US, South Korean leaders to meet in Washington in April
The U.S. and South Korean presidents will hold a summit meeting in Washington next month, South Korean media reported Friday.
The summit comes on the heels of the breakdown of U.S.-North Korea talks aimed at denuclearization of the Korean peninsula last month when Donald Trump and Kim Jong-un unexpectedly cut short their second summit in Hanoi, Vietnam.
South Korean news agency Yonhap cited a presidential spokesman as saying that the summit will be held on April 11 in Washington D.C., a day after South Korean President Moon Jae-in arrives in the U.S.
The meeting will be the first official gathering of the two leaders since the Hanoi summit in late February.
"The leaders will have in-depth talks to discuss ways to strengthen the Seoul-Washington alliance and to coordinate their stance on setting up a peace regime on the Korean Peninsula through complete denuclearization," Yoon Do-han said at a news briefing.
Trump after Hanoi summit had claimed that Pyongyang demanded the lifting of sanctions "in their entirety" in exchange to dismantling only the main Yongbyon nuclear complex.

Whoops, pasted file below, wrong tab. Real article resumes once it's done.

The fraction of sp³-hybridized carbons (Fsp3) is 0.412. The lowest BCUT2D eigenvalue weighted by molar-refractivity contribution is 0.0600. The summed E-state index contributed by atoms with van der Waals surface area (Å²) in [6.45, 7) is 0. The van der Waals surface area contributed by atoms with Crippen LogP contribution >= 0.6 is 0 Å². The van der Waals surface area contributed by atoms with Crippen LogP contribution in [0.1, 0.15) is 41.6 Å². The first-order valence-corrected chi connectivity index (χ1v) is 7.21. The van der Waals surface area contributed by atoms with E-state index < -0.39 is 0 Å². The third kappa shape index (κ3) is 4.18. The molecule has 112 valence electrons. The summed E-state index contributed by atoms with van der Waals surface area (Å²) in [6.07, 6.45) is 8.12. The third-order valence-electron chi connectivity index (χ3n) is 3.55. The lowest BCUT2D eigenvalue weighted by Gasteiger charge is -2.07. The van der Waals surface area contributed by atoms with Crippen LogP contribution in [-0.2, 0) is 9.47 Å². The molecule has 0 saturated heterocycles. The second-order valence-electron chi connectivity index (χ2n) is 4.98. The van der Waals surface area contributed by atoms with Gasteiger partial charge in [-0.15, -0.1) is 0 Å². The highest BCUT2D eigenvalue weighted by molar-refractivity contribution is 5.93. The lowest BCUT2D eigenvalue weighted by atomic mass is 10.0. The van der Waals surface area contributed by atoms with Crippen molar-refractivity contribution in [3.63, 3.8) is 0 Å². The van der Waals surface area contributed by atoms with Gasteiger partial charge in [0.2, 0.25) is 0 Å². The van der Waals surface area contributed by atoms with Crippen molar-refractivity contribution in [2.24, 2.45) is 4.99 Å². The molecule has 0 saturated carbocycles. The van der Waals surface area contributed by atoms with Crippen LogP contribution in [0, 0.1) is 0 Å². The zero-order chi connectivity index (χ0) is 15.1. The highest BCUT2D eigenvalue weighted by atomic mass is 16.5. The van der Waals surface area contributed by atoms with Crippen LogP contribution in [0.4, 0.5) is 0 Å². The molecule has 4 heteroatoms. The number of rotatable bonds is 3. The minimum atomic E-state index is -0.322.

However, North Korea rejected such claim saying that it only demanded partial relief of sanctions linked to people's livelihoods.
Meanwhile, South Korea's Unification Ministry said today that it will try to seek a visit by Kim for a summit with Moon this year in Seoul.
"[It will help] to improve cross-border relations and help move the stalled denuclearization process forward," Yonhap quoted a statement by the ministry.
Moon and Kim have held three summits, so far, latest in last September in Pyongyang.
Kim Jong-un agreed to make a visit to Seoul which was expected by the end of 2018 but it never happened, Yonhap said.